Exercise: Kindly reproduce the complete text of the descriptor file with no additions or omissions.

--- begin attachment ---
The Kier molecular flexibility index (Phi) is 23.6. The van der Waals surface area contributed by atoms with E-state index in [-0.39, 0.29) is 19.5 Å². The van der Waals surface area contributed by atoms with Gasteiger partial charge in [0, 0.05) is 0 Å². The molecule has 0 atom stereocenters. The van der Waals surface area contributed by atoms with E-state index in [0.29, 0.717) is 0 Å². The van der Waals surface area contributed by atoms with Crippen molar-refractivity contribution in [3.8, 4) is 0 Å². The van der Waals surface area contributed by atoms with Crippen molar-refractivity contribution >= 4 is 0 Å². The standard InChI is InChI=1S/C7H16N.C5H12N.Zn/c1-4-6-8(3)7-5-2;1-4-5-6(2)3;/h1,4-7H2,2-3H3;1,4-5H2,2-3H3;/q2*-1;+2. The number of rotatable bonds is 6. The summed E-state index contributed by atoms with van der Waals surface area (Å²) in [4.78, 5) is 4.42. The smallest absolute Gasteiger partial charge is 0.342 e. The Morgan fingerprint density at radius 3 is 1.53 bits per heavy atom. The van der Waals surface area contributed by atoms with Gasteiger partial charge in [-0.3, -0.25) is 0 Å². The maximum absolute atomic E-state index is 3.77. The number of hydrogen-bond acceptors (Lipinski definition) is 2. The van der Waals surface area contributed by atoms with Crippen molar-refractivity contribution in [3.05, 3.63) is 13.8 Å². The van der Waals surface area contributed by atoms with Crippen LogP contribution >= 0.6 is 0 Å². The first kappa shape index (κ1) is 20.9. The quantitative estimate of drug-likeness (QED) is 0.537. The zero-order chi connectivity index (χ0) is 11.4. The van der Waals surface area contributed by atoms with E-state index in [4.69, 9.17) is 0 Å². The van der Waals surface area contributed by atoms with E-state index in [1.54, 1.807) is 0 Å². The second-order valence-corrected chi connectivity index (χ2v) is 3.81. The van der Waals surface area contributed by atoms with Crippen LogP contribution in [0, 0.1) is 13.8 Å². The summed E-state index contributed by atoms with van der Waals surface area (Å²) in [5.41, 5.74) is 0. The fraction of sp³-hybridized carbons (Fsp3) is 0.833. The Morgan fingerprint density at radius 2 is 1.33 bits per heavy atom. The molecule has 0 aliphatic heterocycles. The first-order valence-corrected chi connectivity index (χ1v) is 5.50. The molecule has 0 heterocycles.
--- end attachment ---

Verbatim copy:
The Kier molecular flexibility index (Phi) is 23.6. The van der Waals surface area contributed by atoms with E-state index in [-0.39, 0.29) is 19.5 Å². The van der Waals surface area contributed by atoms with Gasteiger partial charge in [0, 0.05) is 0 Å². The molecule has 0 atom stereocenters. The van der Waals surface area contributed by atoms with E-state index in [0.29, 0.717) is 0 Å². The van der Waals surface area contributed by atoms with Crippen molar-refractivity contribution in [3.8, 4) is 0 Å². The van der Waals surface area contributed by atoms with Crippen molar-refractivity contribution >= 4 is 0 Å². The standard InChI is InChI=1S/C7H16N.C5H12N.Zn/c1-4-6-8(3)7-5-2;1-4-5-6(2)3;/h1,4-7H2,2-3H3;1,4-5H2,2-3H3;/q2*-1;+2. The number of rotatable bonds is 6. The summed E-state index contributed by atoms with van der Waals surface area (Å²) in [4.78, 5) is 4.42. The smallest absolute Gasteiger partial charge is 0.342 e. The Morgan fingerprint density at radius 3 is 1.53 bits per heavy atom. The van der Waals surface area contributed by atoms with Gasteiger partial charge in [-0.3, -0.25) is 0 Å². The maximum absolute atomic E-state index is 3.77. The number of hydrogen-bond acceptors (Lipinski definition) is 2. The van der Waals surface area contributed by atoms with Crippen molar-refractivity contribution in [3.05, 3.63) is 13.8 Å². The van der Waals surface area contributed by atoms with Crippen LogP contribution >= 0.6 is 0 Å². The first kappa shape index (κ1) is 20.9. The quantitative estimate of drug-likeness (QED) is 0.537. The zero-order chi connectivity index (χ0) is 11.4. The van der Waals surface area contributed by atoms with E-state index in [4.69, 9.17) is 0 Å². The van der Waals surface area contributed by atoms with E-state index in [1.54, 1.807) is 0 Å². The second-order valence-corrected chi connectivity index (χ2v) is 3.81. The van der Waals surface area contributed by atoms with Crippen LogP contribution in [0, 0.1) is 13.8 Å². The summed E-state index contributed by atoms with van der Waals surface area (Å²) in [5.41, 5.74) is 0. The fraction of sp³-hybridized carbons (Fsp3) is 0.833. The Morgan fingerprint density at radius 2 is 1.33 bits per heavy atom. The molecule has 0 aliphatic heterocycles. The first-order valence-corrected chi connectivity index (χ1v) is 5.50. The molecule has 0 heterocycles.